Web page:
Wednesday, 22 May 2024

Helping Create Sportsmanship in the Stands

Club directors and coaches often have to navigate the challenge of working with parents to ensure a calm and positive environment during matches. While difficult behavior from parents might seem insignificant or even humorous, it can have serious negative impacts on young athletes. Joseph Burgo, PhD, an expert in the field, explains that competitive parenting can be more damaging than we realize. He describes it as a form of narcissism, where parents see their children as extensions of themselves and strive to prove their own worth through their children’s success.

However, Burgo also mentions that parents can be competitive without resorting to narcissistic behavior. The key is finding a balance between healthy competition and respect for others. In this article, we will explore practical suggestions from Burgo on how parents can recognize, defuse, and address bad sportsmanship in the stands.

How Parents Can Create Sportsmanship in the Stands

Talk to their kids

Before trying to address a competitive parent, it is important to have a conversation with your child. Help them understand that the behavior of others does not reflect on them personally. By teaching them at a young age to let negative comments and yelling roll off their backs, they can develop resilience and navigate similar situations throughout their lives. This is an opportunity for growth and learning.

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Talk to the coach

Approaching a situation with a competitive parent carefully is crucial. Rather than confronting the parent directly, it may be more effective to discuss the issue with the coach or another authority figure, such as the club director. Sometimes, coaches are unaware of what is happening in the stands due to the chaotic nature of sports events. A skilled coach can address the importance of good sportsmanship with the parents and help diffuse any potential conflicts.

Reframe the argument

When addressing unsportsmanlike behavior, it is important to approach the situation with empathy and understanding. Instead of immediately criticizing the parent’s actions, reframe the conversation by focusing on the well-being of the athletes. Highlight how their behavior affects their own child and the embarrassment it may cause them. This approach may be more likely to resonate with the parent and lead to positive changes.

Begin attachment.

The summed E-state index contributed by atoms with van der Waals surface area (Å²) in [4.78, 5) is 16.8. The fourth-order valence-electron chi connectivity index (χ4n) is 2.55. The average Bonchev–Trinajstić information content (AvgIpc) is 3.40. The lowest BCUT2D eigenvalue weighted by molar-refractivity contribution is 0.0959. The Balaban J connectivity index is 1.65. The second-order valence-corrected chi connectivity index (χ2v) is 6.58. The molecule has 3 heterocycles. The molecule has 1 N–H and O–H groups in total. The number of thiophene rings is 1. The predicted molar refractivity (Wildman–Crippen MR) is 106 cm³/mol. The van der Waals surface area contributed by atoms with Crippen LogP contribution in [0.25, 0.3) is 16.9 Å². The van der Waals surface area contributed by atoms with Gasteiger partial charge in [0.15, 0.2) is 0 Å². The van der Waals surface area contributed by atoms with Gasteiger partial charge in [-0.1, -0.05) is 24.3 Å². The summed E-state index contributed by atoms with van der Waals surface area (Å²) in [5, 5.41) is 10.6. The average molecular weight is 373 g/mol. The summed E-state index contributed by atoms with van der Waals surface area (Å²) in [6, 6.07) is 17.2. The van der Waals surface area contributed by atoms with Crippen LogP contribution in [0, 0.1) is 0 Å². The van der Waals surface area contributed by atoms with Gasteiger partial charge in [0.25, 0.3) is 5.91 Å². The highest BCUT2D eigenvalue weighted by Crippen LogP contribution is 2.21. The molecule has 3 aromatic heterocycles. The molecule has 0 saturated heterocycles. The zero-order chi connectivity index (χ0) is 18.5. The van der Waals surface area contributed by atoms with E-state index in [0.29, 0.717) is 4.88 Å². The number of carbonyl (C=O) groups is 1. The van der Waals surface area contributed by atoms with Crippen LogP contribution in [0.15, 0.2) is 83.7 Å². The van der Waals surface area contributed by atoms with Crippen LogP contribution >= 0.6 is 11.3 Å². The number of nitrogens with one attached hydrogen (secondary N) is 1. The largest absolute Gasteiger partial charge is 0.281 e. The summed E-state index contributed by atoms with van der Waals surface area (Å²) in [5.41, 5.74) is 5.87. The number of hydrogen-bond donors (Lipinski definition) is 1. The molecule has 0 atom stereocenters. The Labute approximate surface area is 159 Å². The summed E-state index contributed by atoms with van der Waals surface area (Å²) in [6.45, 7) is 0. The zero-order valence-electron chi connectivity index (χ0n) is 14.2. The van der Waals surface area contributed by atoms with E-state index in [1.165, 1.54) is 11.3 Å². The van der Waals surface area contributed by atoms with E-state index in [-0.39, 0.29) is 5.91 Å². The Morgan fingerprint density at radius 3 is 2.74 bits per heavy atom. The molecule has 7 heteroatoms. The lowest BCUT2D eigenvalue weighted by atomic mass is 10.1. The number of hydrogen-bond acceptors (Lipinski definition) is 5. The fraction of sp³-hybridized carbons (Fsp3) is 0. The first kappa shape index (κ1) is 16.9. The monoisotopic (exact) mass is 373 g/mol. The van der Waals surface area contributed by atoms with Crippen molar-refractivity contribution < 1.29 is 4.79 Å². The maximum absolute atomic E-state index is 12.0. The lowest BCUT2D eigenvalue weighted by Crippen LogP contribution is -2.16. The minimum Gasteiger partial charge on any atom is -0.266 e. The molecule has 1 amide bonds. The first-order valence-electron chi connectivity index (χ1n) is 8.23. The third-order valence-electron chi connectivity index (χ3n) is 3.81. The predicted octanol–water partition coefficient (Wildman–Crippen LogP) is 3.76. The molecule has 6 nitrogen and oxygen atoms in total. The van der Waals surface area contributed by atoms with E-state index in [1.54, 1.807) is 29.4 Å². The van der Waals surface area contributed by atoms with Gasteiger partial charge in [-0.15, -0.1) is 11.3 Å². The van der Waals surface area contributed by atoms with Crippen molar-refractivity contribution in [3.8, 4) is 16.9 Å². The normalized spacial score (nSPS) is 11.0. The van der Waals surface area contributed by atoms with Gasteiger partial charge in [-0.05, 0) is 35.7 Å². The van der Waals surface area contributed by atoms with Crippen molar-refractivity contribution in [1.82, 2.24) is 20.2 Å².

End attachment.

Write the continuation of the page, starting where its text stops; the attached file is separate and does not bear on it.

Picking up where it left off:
Avoid confrontation during the game

If you feel that it is appropriate to have a discussion with a parent displaying unsportsmanlike behavior, it is best to do so after the game. During intense competition, emotions can run high, and addressing the issue in the heat of the moment may escalate the situation further. Wait until both parties have had time to cool down and approach the conversation with a calm and collected demeanor.

By following these practical suggestions, parents can help create a culture of sportsmanship in the stands. It is important to remember that the focus of youth sports should be on personal growth, development, and enjoyment for all participants. Let us work together to ensure a positive and supportive environment for young athletes.

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Q: How can talking to my child help address unsportsmanlike behavior from other parents?

A: By having an open and honest conversation with your child about the behavior of others, you can help them understand that it is not a reflection of their own worth. Teaching them to let negative comments roll off their backs at a young age can build resilience and equip them with the skills to handle similar situations in the future.

Q: What should I do if I encounter a parent displaying unsportsmanlike behavior?

A: If you feel comfortable and safe doing so, approach the parent after the game to discuss the issue calmly and respectfully. Avoid confronting them during the game, as emotions may be running high. Additionally, consider involving the coach or another authority figure to help mediate the situation and promote good sportsmanship.


Creating a positive sportsmanship culture in the stands requires effort from parents, coaches, and club directors. By talking to children about the behavior of others, addressing the issue with the coach, reframing the argument, and avoiding confrontation during the game, parents can play an active role in fostering a respectful and supportive environment for young athletes. Let us prioritize personal growth, development, and enjoyment in youth sports, ensuring a positive experience for all involved.

To learn more about sportsmanship and how you can contribute, visit